‘Blues in the Night’ gives old songs new life

Carol Woods has got the blues. So do Freda Payne, Paulette Ivory and Maurice Hines. But Woods has them more.

The singers, appearing in “Blues in the Night” onstage at San Francisco’s Post Street Theatre, are all radiant, but Woods somehow goes the extra distance.

When she belts “Got a moon above me, but no one to love me/Lover man, oh, where can you be?” she’s absolutely forlorn. Later in the show, singing Bessie Smith’s “Wasted Life Blues,” she wails, “No one seems to care enough for poor me, to give me a word of sympathy … Wonder what will become of poor me?” and it’s positively devastating.

The good news is that Sheldon Epps’ musical revue, featuring classic and lesser-known tunes from the 1920s and ’30s, isn’t a downer. One number proudly proclaims “I Gotta Right To Sing the Blues”; audiences will be thrilled to revel in the range of emotion, from sassy to sad, the music and performers provide.

There’s not much of a story, and the characters don’t have names beyond descriptions: the Man in the Saloon (Hines), the Woman of the World (Payne), the Lady from the Road (Woods) and the Girl With a Date (Ivory).

Yet the lack of structure — beyond the women being residents of a fleabag motel, awake in the wee hours one night, feeling and sharing pain, while the guy shares his opposite, positive perspective — doesn’t matter. For it’s the singers and the songs that fuel the show.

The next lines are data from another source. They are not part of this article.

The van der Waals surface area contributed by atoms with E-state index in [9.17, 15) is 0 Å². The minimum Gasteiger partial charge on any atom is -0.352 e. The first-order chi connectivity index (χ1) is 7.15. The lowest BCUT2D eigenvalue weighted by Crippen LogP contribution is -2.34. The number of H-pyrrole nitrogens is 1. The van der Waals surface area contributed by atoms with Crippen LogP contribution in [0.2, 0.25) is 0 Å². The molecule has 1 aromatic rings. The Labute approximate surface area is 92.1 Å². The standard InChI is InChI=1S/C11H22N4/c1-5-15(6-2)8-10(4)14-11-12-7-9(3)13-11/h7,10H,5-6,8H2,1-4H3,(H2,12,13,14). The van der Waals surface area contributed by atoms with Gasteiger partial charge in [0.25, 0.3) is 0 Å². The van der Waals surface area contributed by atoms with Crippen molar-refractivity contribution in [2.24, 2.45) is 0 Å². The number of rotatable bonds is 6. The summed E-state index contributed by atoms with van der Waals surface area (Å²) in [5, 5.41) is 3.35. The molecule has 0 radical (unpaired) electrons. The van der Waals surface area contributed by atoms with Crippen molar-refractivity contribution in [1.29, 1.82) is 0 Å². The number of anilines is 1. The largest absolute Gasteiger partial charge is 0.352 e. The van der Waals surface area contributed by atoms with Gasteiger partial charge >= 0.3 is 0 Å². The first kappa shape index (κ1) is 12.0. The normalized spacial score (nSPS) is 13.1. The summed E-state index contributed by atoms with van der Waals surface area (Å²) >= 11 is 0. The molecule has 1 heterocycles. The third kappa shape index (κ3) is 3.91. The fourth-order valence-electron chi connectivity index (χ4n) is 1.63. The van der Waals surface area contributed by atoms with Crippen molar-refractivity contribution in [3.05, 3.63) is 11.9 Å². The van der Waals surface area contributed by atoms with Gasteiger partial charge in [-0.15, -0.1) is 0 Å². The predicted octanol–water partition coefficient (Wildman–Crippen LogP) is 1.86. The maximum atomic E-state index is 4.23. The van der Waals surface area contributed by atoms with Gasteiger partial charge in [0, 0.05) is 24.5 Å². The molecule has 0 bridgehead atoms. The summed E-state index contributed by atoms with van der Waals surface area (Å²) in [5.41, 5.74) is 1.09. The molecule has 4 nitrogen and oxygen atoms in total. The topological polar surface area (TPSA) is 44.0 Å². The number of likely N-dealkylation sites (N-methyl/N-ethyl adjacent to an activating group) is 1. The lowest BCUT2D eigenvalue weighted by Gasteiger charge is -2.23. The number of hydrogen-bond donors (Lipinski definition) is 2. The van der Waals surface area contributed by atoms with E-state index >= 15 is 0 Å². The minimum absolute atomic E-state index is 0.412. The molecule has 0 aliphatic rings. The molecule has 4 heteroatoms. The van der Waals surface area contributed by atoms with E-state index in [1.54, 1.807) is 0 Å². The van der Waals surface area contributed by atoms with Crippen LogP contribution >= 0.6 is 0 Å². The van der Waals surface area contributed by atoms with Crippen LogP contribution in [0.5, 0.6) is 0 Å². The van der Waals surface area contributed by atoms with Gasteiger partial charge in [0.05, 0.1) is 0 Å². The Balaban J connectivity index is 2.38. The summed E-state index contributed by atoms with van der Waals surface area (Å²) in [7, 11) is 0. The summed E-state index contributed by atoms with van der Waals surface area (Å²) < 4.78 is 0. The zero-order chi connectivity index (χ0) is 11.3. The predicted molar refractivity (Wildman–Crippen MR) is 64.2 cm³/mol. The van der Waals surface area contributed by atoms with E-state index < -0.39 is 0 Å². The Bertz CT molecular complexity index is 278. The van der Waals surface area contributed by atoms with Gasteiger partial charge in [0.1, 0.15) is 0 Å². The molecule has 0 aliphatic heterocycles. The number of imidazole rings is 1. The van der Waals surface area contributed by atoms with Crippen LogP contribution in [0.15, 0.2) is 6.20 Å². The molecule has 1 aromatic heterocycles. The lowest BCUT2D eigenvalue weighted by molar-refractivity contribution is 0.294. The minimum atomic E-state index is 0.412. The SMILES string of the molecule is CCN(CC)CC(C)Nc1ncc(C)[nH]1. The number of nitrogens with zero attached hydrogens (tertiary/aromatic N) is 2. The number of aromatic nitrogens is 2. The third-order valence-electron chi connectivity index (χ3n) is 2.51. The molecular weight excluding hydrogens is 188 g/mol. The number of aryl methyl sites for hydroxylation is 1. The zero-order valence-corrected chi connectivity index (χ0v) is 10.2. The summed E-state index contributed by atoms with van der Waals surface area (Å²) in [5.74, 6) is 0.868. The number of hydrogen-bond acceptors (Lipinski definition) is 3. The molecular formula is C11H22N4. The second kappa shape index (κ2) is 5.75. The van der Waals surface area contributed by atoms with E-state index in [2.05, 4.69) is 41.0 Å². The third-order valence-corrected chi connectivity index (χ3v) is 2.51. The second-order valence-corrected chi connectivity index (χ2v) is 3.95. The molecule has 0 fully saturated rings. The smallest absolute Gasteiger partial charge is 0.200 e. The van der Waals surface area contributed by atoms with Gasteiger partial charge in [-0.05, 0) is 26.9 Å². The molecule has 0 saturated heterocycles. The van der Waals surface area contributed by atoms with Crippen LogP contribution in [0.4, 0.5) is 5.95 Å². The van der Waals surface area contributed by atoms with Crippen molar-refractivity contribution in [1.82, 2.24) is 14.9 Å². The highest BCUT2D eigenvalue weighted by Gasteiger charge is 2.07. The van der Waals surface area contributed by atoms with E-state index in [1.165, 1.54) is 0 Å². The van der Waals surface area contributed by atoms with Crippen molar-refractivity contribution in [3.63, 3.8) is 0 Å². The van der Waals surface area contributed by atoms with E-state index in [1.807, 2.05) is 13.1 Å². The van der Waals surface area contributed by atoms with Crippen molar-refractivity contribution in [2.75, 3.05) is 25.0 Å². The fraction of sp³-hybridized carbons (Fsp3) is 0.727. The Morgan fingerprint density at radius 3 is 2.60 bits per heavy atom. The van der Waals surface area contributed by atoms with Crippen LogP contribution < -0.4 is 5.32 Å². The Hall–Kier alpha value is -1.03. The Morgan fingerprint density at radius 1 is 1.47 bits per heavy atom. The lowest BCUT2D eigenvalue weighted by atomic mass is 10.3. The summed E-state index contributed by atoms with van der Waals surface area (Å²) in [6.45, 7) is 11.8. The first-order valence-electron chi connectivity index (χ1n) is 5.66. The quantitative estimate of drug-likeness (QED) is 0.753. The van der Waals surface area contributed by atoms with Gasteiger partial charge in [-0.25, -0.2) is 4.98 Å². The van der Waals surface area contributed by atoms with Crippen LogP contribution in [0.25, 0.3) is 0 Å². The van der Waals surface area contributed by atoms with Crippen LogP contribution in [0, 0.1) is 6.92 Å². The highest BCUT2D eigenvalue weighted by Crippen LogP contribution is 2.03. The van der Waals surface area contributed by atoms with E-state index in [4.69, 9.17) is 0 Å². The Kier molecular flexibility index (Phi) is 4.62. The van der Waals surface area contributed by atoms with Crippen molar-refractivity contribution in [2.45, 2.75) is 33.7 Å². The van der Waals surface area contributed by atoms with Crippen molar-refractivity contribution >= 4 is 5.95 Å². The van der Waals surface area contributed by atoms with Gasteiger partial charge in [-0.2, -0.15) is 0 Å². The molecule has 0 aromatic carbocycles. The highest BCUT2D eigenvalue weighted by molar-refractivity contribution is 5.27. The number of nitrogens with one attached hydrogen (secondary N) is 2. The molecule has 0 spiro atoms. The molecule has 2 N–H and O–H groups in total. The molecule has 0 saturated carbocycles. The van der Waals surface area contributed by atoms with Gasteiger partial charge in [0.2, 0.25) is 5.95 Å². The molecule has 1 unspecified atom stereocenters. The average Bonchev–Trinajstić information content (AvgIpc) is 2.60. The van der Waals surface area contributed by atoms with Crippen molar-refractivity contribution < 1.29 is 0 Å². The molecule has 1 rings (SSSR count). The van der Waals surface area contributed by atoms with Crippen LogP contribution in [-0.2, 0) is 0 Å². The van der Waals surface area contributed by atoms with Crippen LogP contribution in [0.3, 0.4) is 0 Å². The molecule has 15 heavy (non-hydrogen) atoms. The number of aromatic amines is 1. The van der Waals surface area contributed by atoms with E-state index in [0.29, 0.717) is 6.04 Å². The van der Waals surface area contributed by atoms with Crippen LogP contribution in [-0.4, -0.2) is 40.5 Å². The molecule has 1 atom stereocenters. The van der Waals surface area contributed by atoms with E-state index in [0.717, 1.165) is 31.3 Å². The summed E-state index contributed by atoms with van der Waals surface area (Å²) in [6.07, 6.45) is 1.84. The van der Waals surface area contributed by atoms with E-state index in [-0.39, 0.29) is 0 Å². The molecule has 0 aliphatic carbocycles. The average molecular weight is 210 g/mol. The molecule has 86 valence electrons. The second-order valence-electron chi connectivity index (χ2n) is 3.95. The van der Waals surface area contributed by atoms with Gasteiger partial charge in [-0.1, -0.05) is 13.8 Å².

In addition to singing the most piercingselections, Woods also performs the funny suggestive novelty tunes “Take Me for a Buggy Ride” and “Kitchen Man.”

Payne romps in “Stompin’ at the Savoy” and dials things down in “Lush Life,” while Ivory starts hopeful with “Taking a Chance on Love” but later experiences reality with “Willow Weep for Me.”

Hines exemplifies an oblivious male attitude with “I’m Just a Lucky So-and-So” and “Baby Doll,” in which he has a killer tap dance solo.

Under direction by Rahn Coleman, the jumpin’ band wonderfully rounds out the sound in a nifty show that ought to appeal both to longtime blues fans and those who’d like an everlasting American genre.

Blues in the Night

Where: Post Street Theatre, 450 Post St., San Francisco

When: 8 p.m. Tuesdays through Fridays, 2 and 8 p.m. Saturdays, 2 and 8 p.m. Sundays; closes Sept. 30

Tickets: $40 to $75

Contact: (415) 771-6900 or www.ticketmaster.com

artsentertainmentOther Arts

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